Police say 25-year-old Byron Morales, of Brooklyn, was gunned down just after midnight outside the Dream Hotel on West 16th Street between 8th and 9th avenues.
Morales may have just left Tao Downtown Restaurant, located next door, and authorities say there was some type of dispute outside of the club that led to the shooting.
He was struck in the torso and rushed to Lenox Hill HealthPlex, where he later died.
The motive remains unclear.
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With clubs reopening and businesses allowed to stay open past midnight, there were several witnesses who saw the aftermath.
"There's just too much crime in the city these days, they have to increase police funding," one witness said. "There's just too much violence going on in the city now. It's a reminder of the old days, we have to increase security in the city. It's sad, it's scary."
There are no arrests at this time, and the investigation is ongoing.
"NYPD is doing more gun arrests than ever before," Mayor Bill de Blasio said when asked about the surge in gun violence. "Communities are working more closely with the NYPD again. We're going to turn this around."
The suspect is described a light skinned Black man in his 20s, approximately 5-foot-6, last seen wearing a red and white baseball cap and white T-shirt, and carrying a cross body bag.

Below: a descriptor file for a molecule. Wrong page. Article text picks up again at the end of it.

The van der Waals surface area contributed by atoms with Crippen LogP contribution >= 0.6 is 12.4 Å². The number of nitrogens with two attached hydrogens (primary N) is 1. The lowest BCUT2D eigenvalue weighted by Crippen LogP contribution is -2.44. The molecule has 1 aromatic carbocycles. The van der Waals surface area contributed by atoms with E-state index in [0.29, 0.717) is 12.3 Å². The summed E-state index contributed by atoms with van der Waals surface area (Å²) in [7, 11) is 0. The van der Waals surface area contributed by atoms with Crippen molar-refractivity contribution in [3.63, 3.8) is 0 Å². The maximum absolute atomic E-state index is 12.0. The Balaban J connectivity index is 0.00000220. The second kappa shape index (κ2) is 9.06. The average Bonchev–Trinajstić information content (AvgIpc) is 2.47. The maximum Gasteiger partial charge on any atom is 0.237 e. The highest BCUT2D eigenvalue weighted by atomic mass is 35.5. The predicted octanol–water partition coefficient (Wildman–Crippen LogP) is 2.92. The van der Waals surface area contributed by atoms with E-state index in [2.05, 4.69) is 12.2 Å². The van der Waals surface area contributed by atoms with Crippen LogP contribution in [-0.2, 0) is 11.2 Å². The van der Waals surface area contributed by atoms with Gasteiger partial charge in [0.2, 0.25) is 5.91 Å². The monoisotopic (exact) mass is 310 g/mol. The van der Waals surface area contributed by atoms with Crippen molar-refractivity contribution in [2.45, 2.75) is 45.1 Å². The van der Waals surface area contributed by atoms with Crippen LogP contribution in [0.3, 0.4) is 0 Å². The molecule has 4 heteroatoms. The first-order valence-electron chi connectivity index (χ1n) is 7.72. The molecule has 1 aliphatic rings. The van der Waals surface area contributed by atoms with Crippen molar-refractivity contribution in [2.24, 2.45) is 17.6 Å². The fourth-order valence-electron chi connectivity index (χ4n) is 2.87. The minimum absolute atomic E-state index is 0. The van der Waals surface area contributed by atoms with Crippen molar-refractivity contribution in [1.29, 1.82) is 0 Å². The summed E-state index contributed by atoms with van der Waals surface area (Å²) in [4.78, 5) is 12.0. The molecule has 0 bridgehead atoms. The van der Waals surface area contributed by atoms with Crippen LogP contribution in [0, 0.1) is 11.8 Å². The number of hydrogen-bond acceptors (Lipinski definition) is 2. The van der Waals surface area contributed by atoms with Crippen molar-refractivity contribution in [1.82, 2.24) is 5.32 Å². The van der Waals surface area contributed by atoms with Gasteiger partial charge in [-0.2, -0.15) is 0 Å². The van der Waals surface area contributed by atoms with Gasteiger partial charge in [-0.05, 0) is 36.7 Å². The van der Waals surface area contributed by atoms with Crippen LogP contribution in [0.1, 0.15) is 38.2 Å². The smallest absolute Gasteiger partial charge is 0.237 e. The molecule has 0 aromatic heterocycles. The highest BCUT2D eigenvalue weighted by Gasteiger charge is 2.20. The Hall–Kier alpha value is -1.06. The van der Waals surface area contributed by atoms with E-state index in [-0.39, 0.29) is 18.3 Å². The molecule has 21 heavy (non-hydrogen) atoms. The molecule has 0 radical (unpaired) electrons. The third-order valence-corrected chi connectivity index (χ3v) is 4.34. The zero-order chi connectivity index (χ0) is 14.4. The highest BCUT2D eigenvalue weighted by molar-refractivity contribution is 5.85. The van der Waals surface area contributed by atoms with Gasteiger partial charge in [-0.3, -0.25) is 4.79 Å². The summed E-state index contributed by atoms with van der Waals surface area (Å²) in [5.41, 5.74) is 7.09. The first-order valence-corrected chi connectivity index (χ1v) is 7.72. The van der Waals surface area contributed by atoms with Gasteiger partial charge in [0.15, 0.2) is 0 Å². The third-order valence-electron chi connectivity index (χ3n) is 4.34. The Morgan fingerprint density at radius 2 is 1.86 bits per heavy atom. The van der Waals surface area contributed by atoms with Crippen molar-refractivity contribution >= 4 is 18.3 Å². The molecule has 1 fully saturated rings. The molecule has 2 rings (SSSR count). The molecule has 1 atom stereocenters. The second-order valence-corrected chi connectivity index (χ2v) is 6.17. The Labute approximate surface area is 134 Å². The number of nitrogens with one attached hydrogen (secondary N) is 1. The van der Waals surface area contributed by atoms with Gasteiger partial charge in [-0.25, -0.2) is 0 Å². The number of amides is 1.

Police are looking for a white Jeep Cherokee with a temporary plate that fled with the gunmen and up to three other men inside.
The Jeep is on surveillance video that police have recovered
Morales is reportedly known by the police as a gang member, though he only has one prior arrests on record.
In August of 2020, he was arrested during a traffic stop in Brooklyn for possession of stolen credit cards, counterfeit bills, and marijuana.
Shootings are taking place in every corner of New York, from Bushwick, Brooklyn to the Rockaways, from Times Square to Chelsea.
"What I say to people, the pandemic didn't cause this," said Professor Jeffrey Butts, with the John Jay College of Criminal Justice. "The pandemic helped spark the fire."
Still, he too believes the tide will turn.
"I think we'll get there," he said. "I think as the pandemic subsides, as those neighborhoods fill up again, as sidewalks become full of people, it'll change that environment that causes people to think they could get away with shooting."
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